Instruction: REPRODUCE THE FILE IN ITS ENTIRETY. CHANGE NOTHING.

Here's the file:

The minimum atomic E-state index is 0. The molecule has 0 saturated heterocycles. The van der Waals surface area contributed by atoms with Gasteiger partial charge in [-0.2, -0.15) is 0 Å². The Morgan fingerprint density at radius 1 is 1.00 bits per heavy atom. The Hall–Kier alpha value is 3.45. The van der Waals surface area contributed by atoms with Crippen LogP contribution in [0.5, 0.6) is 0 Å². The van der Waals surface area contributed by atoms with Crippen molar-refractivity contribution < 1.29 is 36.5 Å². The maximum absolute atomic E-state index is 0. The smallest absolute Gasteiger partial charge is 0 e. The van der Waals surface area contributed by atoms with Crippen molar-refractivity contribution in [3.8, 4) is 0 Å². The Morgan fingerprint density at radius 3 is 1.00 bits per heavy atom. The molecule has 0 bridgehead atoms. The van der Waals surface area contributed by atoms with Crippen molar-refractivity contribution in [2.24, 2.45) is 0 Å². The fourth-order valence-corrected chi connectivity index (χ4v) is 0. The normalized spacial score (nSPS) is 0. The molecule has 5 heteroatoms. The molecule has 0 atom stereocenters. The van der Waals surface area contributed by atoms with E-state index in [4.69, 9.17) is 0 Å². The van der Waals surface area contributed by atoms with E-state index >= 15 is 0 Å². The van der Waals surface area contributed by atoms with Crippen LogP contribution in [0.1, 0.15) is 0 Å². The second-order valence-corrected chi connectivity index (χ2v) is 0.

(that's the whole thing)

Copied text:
The minimum atomic E-state index is 0. The molecule has 0 saturated heterocycles. The van der Waals surface area contributed by atoms with Gasteiger partial charge in [-0.2, -0.15) is 0 Å². The Morgan fingerprint density at radius 1 is 1.00 bits per heavy atom. The Hall–Kier alpha value is 3.45. The van der Waals surface area contributed by atoms with Crippen LogP contribution in [0.5, 0.6) is 0 Å². The van der Waals surface area contributed by atoms with Crippen molar-refractivity contribution < 1.29 is 36.5 Å². The maximum absolute atomic E-state index is 0. The smallest absolute Gasteiger partial charge is 0 e. The van der Waals surface area contributed by atoms with Crippen molar-refractivity contribution in [3.8, 4) is 0 Å². The Morgan fingerprint density at radius 3 is 1.00 bits per heavy atom. The molecule has 0 bridgehead atoms. The van der Waals surface area contributed by atoms with Crippen molar-refractivity contribution in [2.24, 2.45) is 0 Å². The fourth-order valence-corrected chi connectivity index (χ4v) is 0. The normalized spacial score (nSPS) is 0. The molecule has 5 heteroatoms. The molecule has 0 atom stereocenters. The van der Waals surface area contributed by atoms with E-state index in [4.69, 9.17) is 0 Å². The van der Waals surface area contributed by atoms with E-state index >= 15 is 0 Å². The van der Waals surface area contributed by atoms with Crippen LogP contribution in [0.1, 0.15) is 0 Å². The second-order valence-corrected chi connectivity index (χ2v) is 0.